Charles Kingsley, Alton Locke, Tailor and Poet: Ch. 33

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"What's the matter?"

"Have I hit him?" said the old man, in a state of unusual excitement.

"Bedad! it was the man Power! the cursed spy! An' just as I was going to slate the villain nately, came the kittle, and kilt me all over!"

"Power? He's as many names as a pickpocket, and as many callings, too, I'll warrant. He came sneaking in to tell me the sogers were a' ready to gie up their arms if I'd come forward to them to-morrow. So I tauld him, sin' he was so sure o't, he'd better gang and tak the arms himsel; an' then he let out he'd been a policeman—"

"A policeman!" said both Crossthwaite and Kelly, with strong expletives.

"A policeman doon in Manchester; I thought I kenned his face fra the first. And when the rascal saw he'd let out too much, he wanted to make out that he'd been a' along a spy for the Chartists, while he was makin' believe to be a spy o' the goovernment's. Sae when he came that far, I just up wi' the het water, and bleezed awa at him; an' noo I maun gang and het some mair for my drap toddy."

Sandy had a little vitriol in the house, so we took the combustible down into the cellar, and tried it. It blazed up: but burnt the stone as much as the reader may expect. We next tried it on a lump of wood. It just scorched the place where it lay, and then went out; leaving poor Kelly perfectly frantic with rage, terror, and disappointment. He dashed up-stairs, and out into the street, on a wild-goose chase after the rascal, and we saw no more of him that night.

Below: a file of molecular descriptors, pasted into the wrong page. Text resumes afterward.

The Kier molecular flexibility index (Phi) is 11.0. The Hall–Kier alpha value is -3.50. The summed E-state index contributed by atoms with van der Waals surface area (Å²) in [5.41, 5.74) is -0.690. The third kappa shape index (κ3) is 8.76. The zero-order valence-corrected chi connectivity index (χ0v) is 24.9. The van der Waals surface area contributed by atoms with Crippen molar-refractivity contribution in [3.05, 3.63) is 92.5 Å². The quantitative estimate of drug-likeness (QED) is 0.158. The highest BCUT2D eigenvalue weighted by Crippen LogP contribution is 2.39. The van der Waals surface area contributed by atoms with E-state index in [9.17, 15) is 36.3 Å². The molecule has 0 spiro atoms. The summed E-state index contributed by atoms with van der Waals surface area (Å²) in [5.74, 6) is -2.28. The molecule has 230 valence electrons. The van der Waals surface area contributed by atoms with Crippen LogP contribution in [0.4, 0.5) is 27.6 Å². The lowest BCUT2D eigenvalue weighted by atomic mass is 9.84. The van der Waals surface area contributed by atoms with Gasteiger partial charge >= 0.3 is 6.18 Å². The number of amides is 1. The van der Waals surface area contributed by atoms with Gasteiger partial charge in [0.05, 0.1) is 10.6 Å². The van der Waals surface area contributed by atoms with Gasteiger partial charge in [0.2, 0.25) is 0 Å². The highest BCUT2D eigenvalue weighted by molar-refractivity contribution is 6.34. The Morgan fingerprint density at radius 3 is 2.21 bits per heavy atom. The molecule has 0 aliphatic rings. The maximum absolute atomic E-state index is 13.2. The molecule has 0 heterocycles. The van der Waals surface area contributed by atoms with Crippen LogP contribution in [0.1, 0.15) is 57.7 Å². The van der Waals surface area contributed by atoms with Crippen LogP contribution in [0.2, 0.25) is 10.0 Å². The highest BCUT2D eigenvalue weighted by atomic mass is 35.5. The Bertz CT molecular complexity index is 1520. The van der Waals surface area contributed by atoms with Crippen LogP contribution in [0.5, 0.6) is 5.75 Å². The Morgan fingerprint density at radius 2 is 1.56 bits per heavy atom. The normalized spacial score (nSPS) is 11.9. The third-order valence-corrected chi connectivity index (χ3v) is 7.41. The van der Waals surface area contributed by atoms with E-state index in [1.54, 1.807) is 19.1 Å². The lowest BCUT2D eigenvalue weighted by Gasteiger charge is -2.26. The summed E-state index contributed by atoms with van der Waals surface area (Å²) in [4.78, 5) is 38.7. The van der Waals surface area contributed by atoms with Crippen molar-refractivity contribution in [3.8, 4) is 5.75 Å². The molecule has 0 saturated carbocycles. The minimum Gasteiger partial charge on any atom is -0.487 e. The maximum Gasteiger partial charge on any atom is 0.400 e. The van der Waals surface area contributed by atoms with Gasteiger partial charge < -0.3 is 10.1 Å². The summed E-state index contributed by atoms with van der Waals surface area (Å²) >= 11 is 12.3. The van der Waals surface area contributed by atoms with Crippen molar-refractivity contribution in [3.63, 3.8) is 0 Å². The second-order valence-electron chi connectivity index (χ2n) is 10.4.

I relate a simple fact. I am afraid—perhaps, for the poor workmen's sake, I should say I am glad, that it was not an unique one. Villains of this kind, both in April and in June, mixed among the working men, excited their worst passions by bloodthirsty declamations and extravagant promises of success, sold them arms; and then, like the shameless wretch on whose evidence Cuffy and Jones were principally convicted, bore witness against their own victims, unblushingly declaring themselves to have been all along the tools of the government. I entreat all those who disbelieve this apparently prodigious assertion, to read the evidence given on the trial of the John Street conspirators, and judge for themselves.

* * * * *

"The petition's filling faster than ever!" said Crossthwaite, as that evening we returned to Mackaye's little back room.

"Dirt's plenty," grumbled the old man, who had settled himself again to his pipe, with his feet on the fender, and his head half way up the chimney.

"Now, or never!" went on Crossthwaite, without minding him; "now, or never!
The manufacturing districts seem more firm than ever."

"An' words cheap," commented Mackaye, sotto voce.

"Well," I said, "Heaven keep us from the necessity of ulterior measures!
But what must be, must."

"The government expect it, I can tell you. They're in a pitiable funk, I hear. One regiment is ordered to Uxbridge already, because they daren't trust it. They'll find soldiers are men, I do believe, after all."

"Men they are," said Sandy; "an' therefore they'll no be fools eneugh to stan' by an' see ye pu' down a' that is, to build up ye yourselves dinna yet rightly ken what. Men? Ay, an' wi' mair common sense in them than some that had mair opportunities."